“The Sport England Active Ageing fund supports innovative approaches that aim to tackle inactivity among older people, the ESCAPE-pain programme fits perfectly into this.

“We are pleased to have partnered with the Health Innovation Network and Versus Arthritis to enable this programme to be tested through community and leisure settings, for those who are the least active and need it the most.

“It is encouraging for us to hear how participants are making important lifestyle changes and becoming more physically active through their participation in the programme.”

Data gathered from over the last three years from more than 5,000 ESCAPE-pain participants shows consistent improvements in pain levels, quality of life, and movement.

Almost three quarters of the participants who took part in the programme (70 percent) reported to have improved their ability to take part in daily activities, 66 percent reporting pain reduction and 59 percent having a better quality of life and mental wellbeing.

Further information

Learn more about ESCAPE-pain and find a class near you here.

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ESCAPE-pain programme reaches 200 sites

ESCAPE-pain programme reaches 200 UK sites

This month the ESCAPE-pain programme launched its 200th site in the UK. It now operates in every region in England, with sites also operating in Wales and Northern Ireland. Over 13,000 people have attended the programme to date.

Originally rolled out by physiotherapists in hospitals, ESCAPE-pain is now also offered to people in leisure centres and gyms, church halls and community centres.

ESCAPE-pain is an evidence-based rehabilitation programme for people with chronic knee and/or hip pain, also known as osteoarthritis. It integrates exercise, education, and self-management strategies to help people live more active lives and manage their pain better. It offers an opportunity to reduce the number of GP consultations for knee and hip pain and reduces prescriptions of painkillers for these people.

The programme was developed by Professor Mike Hurley and is hosted by the Health Innovation Network. Nationwide scale-up is currently being supported by NHS England and Versus Arthritis.

ESCAPE-pain has been shown to:

  • Reduce pain, improve physical function and mental wellbeing.
  • Sustain benefits for up to two and a half years after completing the programme.
  • Reduce healthcare utilisation (medication, GP appointments, secondary care) equating to an estimated £1.5 million total savings in health and social care for every 1,000 participants who undertake ESCAPE-pain.

You can find your nearest ESCAPE-pain programme here.

How to find out more and hear personal real-life experiences here.

To find out more about ESCAPE-pain visit their website or follow them on Twitter @escape_pain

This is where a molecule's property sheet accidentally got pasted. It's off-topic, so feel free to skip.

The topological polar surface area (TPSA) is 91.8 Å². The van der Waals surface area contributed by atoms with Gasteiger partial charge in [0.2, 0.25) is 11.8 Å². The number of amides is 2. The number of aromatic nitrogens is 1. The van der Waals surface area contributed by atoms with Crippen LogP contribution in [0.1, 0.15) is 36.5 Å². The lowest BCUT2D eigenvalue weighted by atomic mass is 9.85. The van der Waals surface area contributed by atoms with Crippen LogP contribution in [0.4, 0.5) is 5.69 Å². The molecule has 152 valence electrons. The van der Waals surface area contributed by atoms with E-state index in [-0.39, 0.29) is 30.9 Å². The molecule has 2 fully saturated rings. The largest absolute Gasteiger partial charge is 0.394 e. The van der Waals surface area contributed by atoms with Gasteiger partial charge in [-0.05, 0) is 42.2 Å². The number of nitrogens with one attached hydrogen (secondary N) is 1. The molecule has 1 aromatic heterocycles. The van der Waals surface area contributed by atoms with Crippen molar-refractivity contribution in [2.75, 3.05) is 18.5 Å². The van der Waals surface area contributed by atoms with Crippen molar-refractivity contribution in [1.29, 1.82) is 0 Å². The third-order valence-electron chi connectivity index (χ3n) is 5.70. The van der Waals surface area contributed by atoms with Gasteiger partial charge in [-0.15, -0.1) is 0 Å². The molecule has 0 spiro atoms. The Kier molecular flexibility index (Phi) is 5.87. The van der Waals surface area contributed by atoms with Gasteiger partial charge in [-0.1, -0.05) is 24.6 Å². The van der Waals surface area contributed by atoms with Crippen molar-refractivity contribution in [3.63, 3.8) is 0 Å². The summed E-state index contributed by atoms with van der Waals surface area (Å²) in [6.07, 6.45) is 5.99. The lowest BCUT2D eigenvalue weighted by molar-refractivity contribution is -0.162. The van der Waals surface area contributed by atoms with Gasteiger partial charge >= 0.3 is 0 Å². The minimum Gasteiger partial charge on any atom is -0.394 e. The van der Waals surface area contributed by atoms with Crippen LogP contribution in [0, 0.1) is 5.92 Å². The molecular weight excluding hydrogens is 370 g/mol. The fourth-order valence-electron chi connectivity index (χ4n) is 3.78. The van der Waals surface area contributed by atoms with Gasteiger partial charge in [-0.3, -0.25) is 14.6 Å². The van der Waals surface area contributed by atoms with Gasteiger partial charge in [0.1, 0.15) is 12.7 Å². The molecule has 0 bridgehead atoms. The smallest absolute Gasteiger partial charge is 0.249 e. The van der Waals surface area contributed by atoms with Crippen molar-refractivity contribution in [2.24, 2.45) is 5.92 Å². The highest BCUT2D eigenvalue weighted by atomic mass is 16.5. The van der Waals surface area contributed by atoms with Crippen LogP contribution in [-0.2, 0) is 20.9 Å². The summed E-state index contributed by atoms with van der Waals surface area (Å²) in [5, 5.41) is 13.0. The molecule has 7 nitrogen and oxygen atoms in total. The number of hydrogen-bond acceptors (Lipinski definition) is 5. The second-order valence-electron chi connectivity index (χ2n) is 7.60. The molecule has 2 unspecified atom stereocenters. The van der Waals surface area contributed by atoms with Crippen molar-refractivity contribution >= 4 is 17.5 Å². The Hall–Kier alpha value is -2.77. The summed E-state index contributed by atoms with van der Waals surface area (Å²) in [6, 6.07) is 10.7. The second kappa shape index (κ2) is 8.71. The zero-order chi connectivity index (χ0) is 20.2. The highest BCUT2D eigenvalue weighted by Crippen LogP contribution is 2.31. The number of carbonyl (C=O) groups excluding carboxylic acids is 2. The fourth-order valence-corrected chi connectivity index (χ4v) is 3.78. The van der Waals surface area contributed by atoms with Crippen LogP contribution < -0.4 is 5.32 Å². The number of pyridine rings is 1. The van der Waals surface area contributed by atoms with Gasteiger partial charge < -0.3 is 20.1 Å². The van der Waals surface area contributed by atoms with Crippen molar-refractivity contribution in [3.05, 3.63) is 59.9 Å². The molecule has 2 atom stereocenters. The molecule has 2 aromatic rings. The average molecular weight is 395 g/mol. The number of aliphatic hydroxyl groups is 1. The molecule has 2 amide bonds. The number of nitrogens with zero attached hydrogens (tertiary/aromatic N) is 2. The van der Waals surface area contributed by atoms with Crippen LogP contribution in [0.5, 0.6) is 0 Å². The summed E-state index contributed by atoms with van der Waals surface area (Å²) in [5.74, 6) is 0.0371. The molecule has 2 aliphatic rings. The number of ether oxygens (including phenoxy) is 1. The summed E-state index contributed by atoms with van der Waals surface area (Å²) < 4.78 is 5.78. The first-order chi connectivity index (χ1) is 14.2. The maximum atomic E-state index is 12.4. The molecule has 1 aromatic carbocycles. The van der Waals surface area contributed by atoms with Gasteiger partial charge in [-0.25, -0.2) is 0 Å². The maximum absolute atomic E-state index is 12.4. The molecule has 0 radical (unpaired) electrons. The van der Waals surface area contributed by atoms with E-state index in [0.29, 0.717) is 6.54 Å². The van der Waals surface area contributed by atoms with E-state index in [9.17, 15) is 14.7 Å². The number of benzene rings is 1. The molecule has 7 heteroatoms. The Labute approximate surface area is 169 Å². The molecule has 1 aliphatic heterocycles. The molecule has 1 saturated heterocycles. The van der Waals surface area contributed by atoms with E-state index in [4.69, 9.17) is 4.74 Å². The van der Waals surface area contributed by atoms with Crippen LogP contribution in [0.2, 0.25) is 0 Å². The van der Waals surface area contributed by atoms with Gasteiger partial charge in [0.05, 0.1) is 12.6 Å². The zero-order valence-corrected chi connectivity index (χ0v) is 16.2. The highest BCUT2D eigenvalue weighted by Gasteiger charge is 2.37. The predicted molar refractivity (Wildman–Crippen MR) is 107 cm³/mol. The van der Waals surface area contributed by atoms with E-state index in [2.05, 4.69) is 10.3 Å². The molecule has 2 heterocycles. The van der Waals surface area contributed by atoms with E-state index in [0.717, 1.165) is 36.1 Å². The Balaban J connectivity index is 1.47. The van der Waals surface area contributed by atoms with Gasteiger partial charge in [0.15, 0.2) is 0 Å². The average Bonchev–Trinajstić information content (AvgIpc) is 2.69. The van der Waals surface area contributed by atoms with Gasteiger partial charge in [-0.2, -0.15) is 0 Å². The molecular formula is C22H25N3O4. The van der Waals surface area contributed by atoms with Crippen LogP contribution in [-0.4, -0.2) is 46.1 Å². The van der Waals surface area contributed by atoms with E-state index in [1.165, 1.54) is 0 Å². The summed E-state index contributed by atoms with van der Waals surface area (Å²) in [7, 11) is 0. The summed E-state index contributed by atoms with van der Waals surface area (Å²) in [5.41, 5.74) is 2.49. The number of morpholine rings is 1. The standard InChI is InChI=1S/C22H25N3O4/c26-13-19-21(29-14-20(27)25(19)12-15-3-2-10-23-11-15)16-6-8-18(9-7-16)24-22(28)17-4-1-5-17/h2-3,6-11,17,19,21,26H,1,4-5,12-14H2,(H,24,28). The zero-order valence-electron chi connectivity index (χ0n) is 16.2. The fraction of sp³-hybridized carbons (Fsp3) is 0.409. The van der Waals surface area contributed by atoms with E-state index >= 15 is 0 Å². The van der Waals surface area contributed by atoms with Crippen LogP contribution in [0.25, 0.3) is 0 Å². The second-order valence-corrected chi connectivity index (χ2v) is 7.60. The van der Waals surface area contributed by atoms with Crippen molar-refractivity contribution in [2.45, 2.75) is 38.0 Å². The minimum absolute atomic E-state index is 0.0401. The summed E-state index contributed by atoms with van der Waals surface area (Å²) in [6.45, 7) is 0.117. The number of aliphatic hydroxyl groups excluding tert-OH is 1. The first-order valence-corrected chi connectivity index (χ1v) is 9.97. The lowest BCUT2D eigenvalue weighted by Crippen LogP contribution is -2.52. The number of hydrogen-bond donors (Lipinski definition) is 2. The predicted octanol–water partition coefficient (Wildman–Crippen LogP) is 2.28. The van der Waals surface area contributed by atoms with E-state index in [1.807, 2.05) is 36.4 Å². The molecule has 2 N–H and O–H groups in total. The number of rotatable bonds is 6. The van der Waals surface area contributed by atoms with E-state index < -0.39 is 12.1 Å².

ESCAPE-pain: “The transformation has been huge as a result of this class”

ESCAPE-pain: “The transformation has been huge as a result of this class”

Chris, who was diagnosed with osteoarthritis of the hip, was immobile and on medication when he was referred to the ESCAPE-pain programme. Hear about the life changing effect that attending the classes has had on him.

ESCAPE-pan is the gold standard, evidence-based group rehabilitation programme for people with knee and/or hip pain, also known as osteoarthritis.

Over 9 million people in the UK estimated to have osteoarthritis, and many of them live with chronic pain and take medication as a result of the condition. Theaward-winning exercise rehabilitation programme, ESCAPE-pain,integrates simple education, self-management and coping strategies, with an exercise regimen individualised for each person.It also aims help people understand their condition better, and to realise that exercise is a safe and effective self-management strategy, that can be used to reduce knee and hip pain, and the physical and psychosocial effects of joint pain.

The ESCAPE-pain programme, which is delivered in over 190 sites nationally, was originated by Professor Mike Hurley, Clinical Director for the Musculoskeletal theme at the Health Innovation Network. To find out more about ESCAPE-pain, read here.

Or if you are an exercise instructor or clinician in south London, interested in becoming an ESCAPE-pain trainer? Why not sign up to our training session today.


ESCAPE-pain wins Specialist Training Programme of the Year at Active Training Awards

MSK digital solutions

The winners of the prestigious Active Training Awards have been revealed by ukactive, as the physical activity sector celebrated the champions of workforce development last night (15 November 2018).

A total of eight awards were made during the evening, with this year’s finalists reflecting a broader spectrum of employers, trainers and suppliers than ever before – from traditional markets to community operations and public health programmes.

Specialist Training Programme of the Year was awarded to Health Innovation Network for its ‘Escape Pain’ exercise programme and app which help people with chronic joint pain to improve their mobility.

Keynote speeches focused on the opportunities ahead, with insights from Sport England Director of Workforce Caroline Fraser, Purple Cubed Chairman Jane Sunley and CIMSPA CEO Tara Dillon.